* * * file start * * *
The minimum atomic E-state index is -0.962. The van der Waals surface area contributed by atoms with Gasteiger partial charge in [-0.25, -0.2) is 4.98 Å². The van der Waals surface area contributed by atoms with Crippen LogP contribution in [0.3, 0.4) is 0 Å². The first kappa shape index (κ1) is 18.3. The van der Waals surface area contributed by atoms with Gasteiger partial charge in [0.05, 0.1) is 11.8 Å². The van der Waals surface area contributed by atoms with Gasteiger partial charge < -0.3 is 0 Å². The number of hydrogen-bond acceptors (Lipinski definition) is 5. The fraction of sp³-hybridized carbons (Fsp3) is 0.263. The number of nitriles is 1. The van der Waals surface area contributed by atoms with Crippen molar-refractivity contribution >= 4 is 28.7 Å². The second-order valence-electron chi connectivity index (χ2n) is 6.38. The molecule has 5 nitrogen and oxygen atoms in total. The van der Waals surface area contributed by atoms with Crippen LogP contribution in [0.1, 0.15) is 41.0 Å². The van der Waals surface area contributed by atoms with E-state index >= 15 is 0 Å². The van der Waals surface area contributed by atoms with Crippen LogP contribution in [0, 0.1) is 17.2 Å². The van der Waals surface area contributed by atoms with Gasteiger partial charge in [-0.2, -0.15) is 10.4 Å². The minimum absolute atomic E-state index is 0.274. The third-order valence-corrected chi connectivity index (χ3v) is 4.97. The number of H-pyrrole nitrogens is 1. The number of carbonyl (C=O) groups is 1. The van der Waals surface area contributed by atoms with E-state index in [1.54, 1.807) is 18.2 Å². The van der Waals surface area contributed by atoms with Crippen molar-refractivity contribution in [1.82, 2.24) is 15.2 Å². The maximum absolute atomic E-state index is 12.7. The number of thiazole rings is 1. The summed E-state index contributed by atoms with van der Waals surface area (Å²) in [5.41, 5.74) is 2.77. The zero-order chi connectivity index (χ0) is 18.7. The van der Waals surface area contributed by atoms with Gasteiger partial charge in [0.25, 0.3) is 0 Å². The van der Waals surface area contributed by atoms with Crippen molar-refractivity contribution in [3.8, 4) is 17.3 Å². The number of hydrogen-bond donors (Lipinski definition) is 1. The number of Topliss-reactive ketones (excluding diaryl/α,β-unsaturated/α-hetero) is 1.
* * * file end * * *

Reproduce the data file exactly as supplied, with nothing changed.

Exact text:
The minimum atomic E-state index is -0.962. The van der Waals surface area contributed by atoms with Gasteiger partial charge in [-0.25, -0.2) is 4.98 Å². The van der Waals surface area contributed by atoms with Crippen LogP contribution in [0.3, 0.4) is 0 Å². The first kappa shape index (κ1) is 18.3. The van der Waals surface area contributed by atoms with Gasteiger partial charge in [0.05, 0.1) is 11.8 Å². The van der Waals surface area contributed by atoms with Gasteiger partial charge < -0.3 is 0 Å². The number of hydrogen-bond acceptors (Lipinski definition) is 5. The fraction of sp³-hybridized carbons (Fsp3) is 0.263. The number of nitriles is 1. The van der Waals surface area contributed by atoms with Crippen molar-refractivity contribution >= 4 is 28.7 Å². The second-order valence-electron chi connectivity index (χ2n) is 6.38. The molecule has 5 nitrogen and oxygen atoms in total. The van der Waals surface area contributed by atoms with Crippen LogP contribution in [0.1, 0.15) is 41.0 Å². The van der Waals surface area contributed by atoms with E-state index >= 15 is 0 Å². The van der Waals surface area contributed by atoms with Crippen LogP contribution in [0, 0.1) is 17.2 Å². The van der Waals surface area contributed by atoms with Gasteiger partial charge in [-0.2, -0.15) is 10.4 Å². The minimum absolute atomic E-state index is 0.274. The third-order valence-corrected chi connectivity index (χ3v) is 4.97. The number of H-pyrrole nitrogens is 1. The number of carbonyl (C=O) groups is 1. The van der Waals surface area contributed by atoms with E-state index in [1.54, 1.807) is 18.2 Å². The van der Waals surface area contributed by atoms with Crippen molar-refractivity contribution in [1.82, 2.24) is 15.2 Å². The maximum absolute atomic E-state index is 12.7. The number of thiazole rings is 1. The summed E-state index contributed by atoms with van der Waals surface area (Å²) in [5.41, 5.74) is 2.77. The zero-order chi connectivity index (χ0) is 18.7. The van der Waals surface area contributed by atoms with Gasteiger partial charge in [0.25, 0.3) is 0 Å². The van der Waals surface area contributed by atoms with Crippen molar-refractivity contribution in [3.8, 4) is 17.3 Å². The number of hydrogen-bond donors (Lipinski definition) is 1. The number of Topliss-reactive ketones (excluding diaryl/α,β-unsaturated/α-hetero) is 1.